Rugby Rivalry'The Roses Match' (1893) by William Barnes Wollen
It was once said of Dartmouth that it was a town in which the spirit of discord seemed to rule. In a town torn by the Embankment controversy, charities chaos and feuding JP’s it was not surprising, therefore, in 1903 that even sporting clubs were fighting among themselves.
Dartmouth also had a reputation for producing spirited rugby teams; in 1892 and 1899 they won the Devon Junior Cup and also went close to taking the senior trophy. However, at the start of the 20th Century the club was languishing.
Finance was low; players went to neighbouring sides because they did not like the official set-up; the team lost more matches than they won. A successful club brought prestige to a town and a band of sportsmen was determined to make Dartmouth a name in the rugby hierarchy again. Most of them were annoyed that the club had fallen mainly into the hands of a ‘working class committee’ headed by Alf Palmer, landlord of the Victoria Hotel, who had transferred the headquarters from the Seale Arms opposite to his own pub.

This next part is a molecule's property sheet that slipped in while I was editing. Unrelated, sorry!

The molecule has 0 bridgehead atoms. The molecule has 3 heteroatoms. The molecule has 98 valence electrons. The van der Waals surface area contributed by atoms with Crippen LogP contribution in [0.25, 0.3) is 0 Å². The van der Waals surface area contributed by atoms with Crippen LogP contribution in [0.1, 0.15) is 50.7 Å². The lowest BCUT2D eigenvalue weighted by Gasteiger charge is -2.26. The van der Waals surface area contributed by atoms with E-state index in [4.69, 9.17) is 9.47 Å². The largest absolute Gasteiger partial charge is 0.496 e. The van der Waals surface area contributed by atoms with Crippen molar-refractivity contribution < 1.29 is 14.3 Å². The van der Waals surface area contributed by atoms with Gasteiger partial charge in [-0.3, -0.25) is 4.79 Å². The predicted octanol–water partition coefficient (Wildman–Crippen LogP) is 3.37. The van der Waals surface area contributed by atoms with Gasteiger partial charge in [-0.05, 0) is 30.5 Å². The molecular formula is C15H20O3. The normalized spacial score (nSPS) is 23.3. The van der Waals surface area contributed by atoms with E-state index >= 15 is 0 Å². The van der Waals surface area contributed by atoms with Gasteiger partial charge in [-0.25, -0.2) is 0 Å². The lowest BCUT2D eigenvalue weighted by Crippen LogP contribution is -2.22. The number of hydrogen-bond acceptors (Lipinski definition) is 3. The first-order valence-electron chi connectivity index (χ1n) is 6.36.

It was also discovered that members of the club who drank at the Victoria never paid subscriptions. The committee excused this by claiming that many of their players were unemployed and could not afford a fee of half-a-crown a year.
A take-over group make plans to strike at the annual meeting when nearly 200 people packed into a hall in an attempt to unseat the officers and committee. Nothing was said until Palmer was proposed as secretary once more, but no-one seconded him. Instead the name of Rawlings Sanders was put forward; seconders were readily available but the nomination was ruled out of order by the president, Councilllor William Ditcham. Not only was Sanders ineligible because he did not belong to the club, but his proposer and seconder fell into a similar category.
Then the arguments began. How could anyone claim to be a member, the take-over group protested, because no subscriptions had been received for the last year? They also pointed at Ditcham, who earlier had been elected president, although he, too, had been proposed by a non-member. The meeting broke up in uproar with no officers being elected and everyone in the dark when the electricity failed.
There followed a series of strange assemblies. A few days later the take-over group held another public meeting. They drew up their list of prospective officials and sent it to the club to approve, but the committee met in secret, ignored the list and re-elected the former officers.